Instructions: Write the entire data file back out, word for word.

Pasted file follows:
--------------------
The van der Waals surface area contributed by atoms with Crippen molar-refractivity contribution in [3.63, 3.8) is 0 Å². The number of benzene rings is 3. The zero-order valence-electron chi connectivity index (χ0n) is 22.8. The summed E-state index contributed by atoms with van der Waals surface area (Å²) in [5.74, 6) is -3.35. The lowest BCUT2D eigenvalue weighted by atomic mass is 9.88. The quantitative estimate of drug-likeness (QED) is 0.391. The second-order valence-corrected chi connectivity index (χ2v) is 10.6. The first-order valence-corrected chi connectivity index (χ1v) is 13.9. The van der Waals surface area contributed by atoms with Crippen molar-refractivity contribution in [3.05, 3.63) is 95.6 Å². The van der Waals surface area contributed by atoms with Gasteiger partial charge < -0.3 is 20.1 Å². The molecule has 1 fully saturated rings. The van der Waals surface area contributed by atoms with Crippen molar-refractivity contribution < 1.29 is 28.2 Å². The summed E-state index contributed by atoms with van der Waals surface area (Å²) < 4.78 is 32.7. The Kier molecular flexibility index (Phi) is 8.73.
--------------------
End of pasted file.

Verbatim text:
The van der Waals surface area contributed by atoms with Crippen molar-refractivity contribution in [3.63, 3.8) is 0 Å². The number of benzene rings is 3. The zero-order valence-electron chi connectivity index (χ0n) is 22.8. The summed E-state index contributed by atoms with van der Waals surface area (Å²) in [5.74, 6) is -3.35. The lowest BCUT2D eigenvalue weighted by atomic mass is 9.88. The quantitative estimate of drug-likeness (QED) is 0.391. The second-order valence-corrected chi connectivity index (χ2v) is 10.6. The first-order valence-corrected chi connectivity index (χ1v) is 13.9. The van der Waals surface area contributed by atoms with Crippen molar-refractivity contribution in [3.05, 3.63) is 95.6 Å². The van der Waals surface area contributed by atoms with Gasteiger partial charge < -0.3 is 20.1 Å². The molecule has 1 fully saturated rings. The van der Waals surface area contributed by atoms with Crippen molar-refractivity contribution < 1.29 is 28.2 Å². The summed E-state index contributed by atoms with van der Waals surface area (Å²) < 4.78 is 32.7. The Kier molecular flexibility index (Phi) is 8.73.